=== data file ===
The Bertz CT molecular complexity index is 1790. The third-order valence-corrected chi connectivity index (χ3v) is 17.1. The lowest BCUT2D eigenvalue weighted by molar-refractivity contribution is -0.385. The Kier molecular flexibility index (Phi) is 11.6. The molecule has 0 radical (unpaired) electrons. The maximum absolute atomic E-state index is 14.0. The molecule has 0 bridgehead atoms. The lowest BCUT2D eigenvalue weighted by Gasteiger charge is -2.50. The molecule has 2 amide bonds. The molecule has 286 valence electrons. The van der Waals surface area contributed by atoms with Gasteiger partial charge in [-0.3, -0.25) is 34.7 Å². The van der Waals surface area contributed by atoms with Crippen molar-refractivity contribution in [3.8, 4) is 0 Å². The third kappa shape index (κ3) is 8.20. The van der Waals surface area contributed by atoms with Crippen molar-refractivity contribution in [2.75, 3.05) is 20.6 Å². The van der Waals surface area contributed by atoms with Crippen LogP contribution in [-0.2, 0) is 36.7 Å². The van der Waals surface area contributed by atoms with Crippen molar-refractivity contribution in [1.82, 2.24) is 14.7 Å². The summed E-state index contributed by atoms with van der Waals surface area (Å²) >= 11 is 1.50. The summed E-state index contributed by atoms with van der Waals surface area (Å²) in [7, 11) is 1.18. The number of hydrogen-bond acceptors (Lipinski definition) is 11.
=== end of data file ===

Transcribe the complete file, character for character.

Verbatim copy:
The Bertz CT molecular complexity index is 1790. The third-order valence-corrected chi connectivity index (χ3v) is 17.1. The lowest BCUT2D eigenvalue weighted by molar-refractivity contribution is -0.385. The Kier molecular flexibility index (Phi) is 11.6. The molecule has 0 radical (unpaired) electrons. The maximum absolute atomic E-state index is 14.0. The molecule has 0 bridgehead atoms. The lowest BCUT2D eigenvalue weighted by Gasteiger charge is -2.50. The molecule has 2 amide bonds. The molecule has 286 valence electrons. The van der Waals surface area contributed by atoms with Gasteiger partial charge in [-0.3, -0.25) is 34.7 Å². The van der Waals surface area contributed by atoms with Crippen molar-refractivity contribution in [3.8, 4) is 0 Å². The third kappa shape index (κ3) is 8.20. The van der Waals surface area contributed by atoms with Crippen molar-refractivity contribution in [2.75, 3.05) is 20.6 Å². The van der Waals surface area contributed by atoms with Crippen LogP contribution in [-0.2, 0) is 36.7 Å². The van der Waals surface area contributed by atoms with Crippen molar-refractivity contribution in [1.82, 2.24) is 14.7 Å². The summed E-state index contributed by atoms with van der Waals surface area (Å²) >= 11 is 1.50. The summed E-state index contributed by atoms with van der Waals surface area (Å²) in [7, 11) is 1.18. The number of hydrogen-bond acceptors (Lipinski definition) is 11.